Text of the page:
It is a matter of a faulty case since one cell is read and there are theoretically no more. The same actions are therefore taken as at 1) above.

For the access of the central unit UC to the memory MCO the multiplexer MX1 is connected by the signal U=t5+t6 and the central unit UC supplies itself the address UC of the zone which it will analyse. The state of the selected zone is read at t5 and its output signals applied to the unit UAR. At t6 one re-writes in the zone the data resulting from the calculations and logical decisions leaving the unit UDL. In the operation of the system concerned by the invention, the unit UC does not intervene on the memories MAD and MT. The access of the central unit UC to the memory MCO corresponds to several functions: putting up to honary date and the initialisation of a communication. The different spaces indicated in the table of FIG. 9 represent the actions to be undertaken for putting up to honary date as a function of the events defined by the signals b3, c1, b2 and c2 and e2 (first line) associated with the conditions entered in the second line. The following cases are therefore met:

1) b3 is at "1", whatever the state of c1, b2, c2 and e2.

It is a matter of a faulty case because the time tdi cannot exceed the time tde. One writes in the zone concerned values of tde and of tdi equal to the current hour t and one gives to the number N the value "0", the other fields pm, dm and NM being unchanged.

2) c1 is at "1" whatever the state of b2 and c2 and e2.

It is also a matter of a faulty case and the same actions as at 1) above are taken.

3) b2 is at "1", whatever may be c2 and e2.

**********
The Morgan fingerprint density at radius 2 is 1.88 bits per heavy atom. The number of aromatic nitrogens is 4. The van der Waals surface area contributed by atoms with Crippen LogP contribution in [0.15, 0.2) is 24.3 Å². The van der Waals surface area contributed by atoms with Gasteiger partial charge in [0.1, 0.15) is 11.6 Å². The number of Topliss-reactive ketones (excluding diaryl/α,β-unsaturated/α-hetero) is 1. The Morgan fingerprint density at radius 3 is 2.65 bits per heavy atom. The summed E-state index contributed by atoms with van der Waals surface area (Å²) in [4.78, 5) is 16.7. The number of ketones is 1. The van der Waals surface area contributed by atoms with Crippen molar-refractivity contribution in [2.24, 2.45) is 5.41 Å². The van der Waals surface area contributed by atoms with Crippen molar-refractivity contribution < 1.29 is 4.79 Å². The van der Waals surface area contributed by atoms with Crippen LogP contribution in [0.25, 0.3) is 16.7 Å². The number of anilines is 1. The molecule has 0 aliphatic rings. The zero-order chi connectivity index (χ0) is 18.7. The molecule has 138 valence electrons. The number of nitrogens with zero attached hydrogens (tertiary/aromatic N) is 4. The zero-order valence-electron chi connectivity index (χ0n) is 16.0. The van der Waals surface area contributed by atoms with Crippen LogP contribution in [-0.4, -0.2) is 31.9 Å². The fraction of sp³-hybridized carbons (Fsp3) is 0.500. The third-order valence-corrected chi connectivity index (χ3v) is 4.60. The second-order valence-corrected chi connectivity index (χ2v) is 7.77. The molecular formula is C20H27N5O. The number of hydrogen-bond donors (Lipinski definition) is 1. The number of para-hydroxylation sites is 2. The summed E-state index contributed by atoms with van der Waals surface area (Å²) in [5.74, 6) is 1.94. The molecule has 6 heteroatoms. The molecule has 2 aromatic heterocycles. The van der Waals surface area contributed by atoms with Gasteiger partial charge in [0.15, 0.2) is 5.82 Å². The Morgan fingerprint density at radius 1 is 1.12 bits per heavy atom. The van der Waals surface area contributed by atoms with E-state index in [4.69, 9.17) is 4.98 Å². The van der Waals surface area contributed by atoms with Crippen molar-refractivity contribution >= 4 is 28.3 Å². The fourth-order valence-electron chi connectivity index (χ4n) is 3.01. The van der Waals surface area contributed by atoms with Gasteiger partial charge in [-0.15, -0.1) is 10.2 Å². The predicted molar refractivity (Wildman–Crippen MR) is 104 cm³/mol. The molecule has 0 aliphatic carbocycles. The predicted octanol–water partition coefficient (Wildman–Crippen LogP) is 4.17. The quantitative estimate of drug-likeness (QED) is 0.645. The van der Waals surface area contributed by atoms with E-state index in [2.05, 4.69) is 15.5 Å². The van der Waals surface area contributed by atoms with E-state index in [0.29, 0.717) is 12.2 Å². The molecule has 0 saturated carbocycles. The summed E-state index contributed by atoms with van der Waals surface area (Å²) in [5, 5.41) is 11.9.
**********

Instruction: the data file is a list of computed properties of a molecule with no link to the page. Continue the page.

It is a matter of the normal case of setting at the time with no cell awaiting emission for the communication considered. In fact, the communication has not been active for a certain time and the honary values of tde and of tdi present in the zone of the communication considered are due either to a preceding activity or to a preceding setting to the time by the central unit UC. The actions taken are the same as at 1) above.

4) b2 and f2 are at "1".

It is a normal case and no change in the zone fields is undertaken.

5) c2 and e2 are at "1".

It is a normal case and no change in the zone fields is undertaken.

In the second function the central unit UC also intervenes in the memory MCO either in order to initialise the latter or to establish a new communication or for bringing up to date. In this case the address UCa comprises a supplementary address bit of heavier weight set at "1" to differentiate this function from that of a simple bringing up to honary date. Consequently, independently of the calculations and decisions in the unit UAL, the central unit UC has access to the output wires al to a6 through the liaison AM. The six sections of the zone considered are those directly positioned. It is to be noted that in this case the times tde and tdl take the value of the current time t.